Death comes in the form of a frozen unhatched snapping turtle’s egg. When he mistakenly breaks it, a perfectly formed inhabitant falls out into his hand. The oaks had shed their leaves and hawks dally in the air to migrate to warmer climes.
These days I feel the death of me inside, waiting to break loose from its shell, it too formed yet spectral, to unfurl its pennant and whip and snap in the loose eddies of America’s black restless winds.
Thoreau’s own death meditations arise out of a constant exposure to the final resolution: his brother and sister both at early ages, Emerson’s son Waldo among numerous others. Life is the answer to death it seems:
How may a man most cleanly and gracefully depart out of nature? At present his birth and death are offensive and unclean things. Disease kills him, and his carcass smells to heaven…. His carcass invites sun and moisture, and makes haste to burst forth into new and disgusting forms of life with which it already teemed.
It is a discomfort with not only the external body but with the externals of life itself. That the essence is bottled in a grossly-fashioned corpus and must be worked out, like fingers squeezing toothpaste onto the living brush and make all whole and new again.
Thoreau’s answer is to die like a tree, to just “wither and dry up” yet standing “clean without shame or offense amidst their green brethren.” Or can it be like a mollusk that “casts his shell with… little offense? ”
Are we not each objects of charity yearning for our own house in life, and our own patch of earth at death? We are the product of our own strivings, living in outrage at the plenitude of others, always wanting more should we be discerned to have less.
What is one more footprint in the sand, when the sand will ultimately be carved anew and abidingly, to its own form, from wind and sea?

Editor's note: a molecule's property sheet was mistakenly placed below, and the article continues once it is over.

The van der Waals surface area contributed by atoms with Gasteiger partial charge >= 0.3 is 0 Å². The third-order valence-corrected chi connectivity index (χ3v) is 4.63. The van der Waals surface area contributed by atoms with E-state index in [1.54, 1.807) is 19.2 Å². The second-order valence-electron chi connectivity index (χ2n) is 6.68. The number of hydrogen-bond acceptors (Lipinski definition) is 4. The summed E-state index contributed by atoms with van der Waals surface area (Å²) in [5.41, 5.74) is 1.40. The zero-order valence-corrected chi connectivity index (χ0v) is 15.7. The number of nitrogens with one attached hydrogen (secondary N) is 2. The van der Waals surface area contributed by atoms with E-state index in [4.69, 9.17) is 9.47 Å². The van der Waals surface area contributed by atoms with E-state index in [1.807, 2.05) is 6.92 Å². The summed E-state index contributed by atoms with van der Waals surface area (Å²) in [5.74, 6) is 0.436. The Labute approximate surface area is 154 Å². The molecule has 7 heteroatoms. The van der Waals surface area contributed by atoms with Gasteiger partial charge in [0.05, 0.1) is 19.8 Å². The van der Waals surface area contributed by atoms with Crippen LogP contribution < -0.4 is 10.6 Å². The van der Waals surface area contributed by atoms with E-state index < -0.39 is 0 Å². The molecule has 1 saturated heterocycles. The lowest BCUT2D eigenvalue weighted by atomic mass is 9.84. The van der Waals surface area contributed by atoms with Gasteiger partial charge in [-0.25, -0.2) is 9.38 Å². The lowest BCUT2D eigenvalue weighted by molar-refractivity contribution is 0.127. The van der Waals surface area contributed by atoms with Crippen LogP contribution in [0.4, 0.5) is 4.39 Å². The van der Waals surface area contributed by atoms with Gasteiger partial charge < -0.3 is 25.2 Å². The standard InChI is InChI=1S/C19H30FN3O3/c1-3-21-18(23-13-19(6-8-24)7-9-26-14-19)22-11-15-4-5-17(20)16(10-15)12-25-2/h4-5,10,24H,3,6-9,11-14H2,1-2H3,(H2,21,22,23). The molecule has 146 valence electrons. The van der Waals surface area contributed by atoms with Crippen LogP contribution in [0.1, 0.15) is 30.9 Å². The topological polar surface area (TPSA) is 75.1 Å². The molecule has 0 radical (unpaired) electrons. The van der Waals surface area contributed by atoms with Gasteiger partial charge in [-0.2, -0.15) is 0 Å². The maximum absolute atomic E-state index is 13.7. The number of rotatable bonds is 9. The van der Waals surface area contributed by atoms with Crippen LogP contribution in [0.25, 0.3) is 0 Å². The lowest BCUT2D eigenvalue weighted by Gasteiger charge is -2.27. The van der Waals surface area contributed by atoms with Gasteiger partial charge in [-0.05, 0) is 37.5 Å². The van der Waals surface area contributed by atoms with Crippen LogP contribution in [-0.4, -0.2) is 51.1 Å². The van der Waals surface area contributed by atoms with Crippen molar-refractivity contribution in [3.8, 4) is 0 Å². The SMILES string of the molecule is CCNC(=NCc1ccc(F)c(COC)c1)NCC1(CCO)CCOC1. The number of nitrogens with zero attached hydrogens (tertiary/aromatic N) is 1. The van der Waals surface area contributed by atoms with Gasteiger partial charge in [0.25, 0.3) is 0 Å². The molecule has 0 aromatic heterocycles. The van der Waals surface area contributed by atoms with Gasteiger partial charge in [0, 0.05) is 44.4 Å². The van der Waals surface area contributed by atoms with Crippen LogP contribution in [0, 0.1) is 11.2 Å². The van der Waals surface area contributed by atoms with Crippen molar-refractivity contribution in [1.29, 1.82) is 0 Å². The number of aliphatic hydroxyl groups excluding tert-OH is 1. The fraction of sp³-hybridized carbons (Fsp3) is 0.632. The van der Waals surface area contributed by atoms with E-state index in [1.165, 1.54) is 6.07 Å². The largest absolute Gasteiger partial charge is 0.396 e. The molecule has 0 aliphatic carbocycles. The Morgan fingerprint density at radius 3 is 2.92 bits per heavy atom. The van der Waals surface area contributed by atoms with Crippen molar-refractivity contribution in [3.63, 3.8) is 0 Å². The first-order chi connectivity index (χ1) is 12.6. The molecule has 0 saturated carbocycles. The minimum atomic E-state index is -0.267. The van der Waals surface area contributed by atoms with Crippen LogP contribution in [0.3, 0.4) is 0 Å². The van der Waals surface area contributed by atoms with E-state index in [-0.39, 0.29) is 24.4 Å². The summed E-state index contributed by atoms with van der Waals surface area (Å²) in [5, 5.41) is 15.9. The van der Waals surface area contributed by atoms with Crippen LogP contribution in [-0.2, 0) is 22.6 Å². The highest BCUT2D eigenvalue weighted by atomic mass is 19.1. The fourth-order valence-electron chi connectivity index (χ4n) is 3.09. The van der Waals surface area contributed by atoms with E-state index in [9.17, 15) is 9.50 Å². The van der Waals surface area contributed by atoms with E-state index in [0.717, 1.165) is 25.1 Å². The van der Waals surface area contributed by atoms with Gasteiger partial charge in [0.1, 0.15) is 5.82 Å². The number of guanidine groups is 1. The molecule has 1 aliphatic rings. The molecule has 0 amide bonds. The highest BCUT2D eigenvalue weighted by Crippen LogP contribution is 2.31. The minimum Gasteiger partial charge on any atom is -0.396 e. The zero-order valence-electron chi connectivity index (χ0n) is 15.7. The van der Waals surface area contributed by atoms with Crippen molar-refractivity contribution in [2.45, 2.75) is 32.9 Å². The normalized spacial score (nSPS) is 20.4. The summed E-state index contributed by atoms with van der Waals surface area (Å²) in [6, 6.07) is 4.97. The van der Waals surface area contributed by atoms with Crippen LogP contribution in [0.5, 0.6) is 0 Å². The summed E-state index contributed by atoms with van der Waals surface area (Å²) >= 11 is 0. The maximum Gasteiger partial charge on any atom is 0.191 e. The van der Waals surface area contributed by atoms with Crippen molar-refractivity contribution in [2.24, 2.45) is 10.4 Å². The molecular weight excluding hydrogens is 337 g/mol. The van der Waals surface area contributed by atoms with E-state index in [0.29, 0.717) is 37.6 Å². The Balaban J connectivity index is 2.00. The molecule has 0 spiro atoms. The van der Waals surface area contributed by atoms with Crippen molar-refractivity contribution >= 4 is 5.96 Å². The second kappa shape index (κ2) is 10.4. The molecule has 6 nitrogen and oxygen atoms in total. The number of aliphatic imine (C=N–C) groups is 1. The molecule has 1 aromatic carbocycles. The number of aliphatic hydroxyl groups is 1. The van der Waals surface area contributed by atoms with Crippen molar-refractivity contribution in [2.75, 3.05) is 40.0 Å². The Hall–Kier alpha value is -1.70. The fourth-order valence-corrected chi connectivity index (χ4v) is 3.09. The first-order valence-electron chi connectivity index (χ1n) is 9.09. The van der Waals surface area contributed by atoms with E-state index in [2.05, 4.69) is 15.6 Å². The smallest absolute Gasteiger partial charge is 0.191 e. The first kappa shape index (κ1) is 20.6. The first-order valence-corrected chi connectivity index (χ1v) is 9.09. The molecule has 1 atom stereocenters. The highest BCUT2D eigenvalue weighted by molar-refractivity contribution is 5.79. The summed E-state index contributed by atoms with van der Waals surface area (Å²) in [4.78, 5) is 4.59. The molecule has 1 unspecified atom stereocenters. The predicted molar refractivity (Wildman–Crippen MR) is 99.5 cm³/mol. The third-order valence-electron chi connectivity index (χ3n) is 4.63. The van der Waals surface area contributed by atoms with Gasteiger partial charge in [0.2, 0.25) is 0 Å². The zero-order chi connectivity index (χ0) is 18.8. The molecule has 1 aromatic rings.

This morning, I woke and put myself into a bad mood. I put myself there because I created the expectation that this day like others here in the south would be a miserable prolonged chain of fruitless hours.
I created this illusion, and therefore having spawned it, I was fully invested in having to believe it. Where I stand in this weak fawning world does not bring me any closer to the source of a clearer spring.
“Nature,” Thoreau writes in his journal,” seems to have given me these hours to pry into her private drawers. I watch the shadow of the insensible perspiration rising from my coat or hand on the wall. I go and feel my pulse in all the recesses of the house and see if I am of force to carry a homely life and comfort into them.”
These are ghostly thoughts, and the passage of this day shall be a day no more by the closing of the midnight hour.
Here, at this moment, wrestling with these thoughts initially set aflame by a book, a will to understand brings me to closer an unanswered question.
Can I not sit by a river and make it my living to watch it pass? It no more passes me by as those who are wont to say that wasting my hours is allowing my life to pass me by. Both are interminable rivers, one physical, the other a fruitless illusion of passage.
A turtle “makes its living” by sunning on a stone. A flower makes it its living to follow the sun’s trajectory, each is a servant to a desirous will to grow and nurture. There’s nothing to “get” because the getting has been got.
On the verge of discovery, I believe too that I am Nothing.
Being nothing is having nothing with nothing more to give.
Therein, I believe, is its truest bliss.
I Am the Revolutionary: Young Jack Kerouac takes the reader from Kerouac’s childhood years in Lowell, Massachusetts through his World War II years in New York City and across America, where the hapless writer searches for his voice as a writer and an artist. Using archival material such as journals, notebooks, diaries and letters as well as Kerouac’s published books, this portrait serves to bring into focus the internal and external forces that forged the leader of the Beat Generation’s highly original poetry and prose.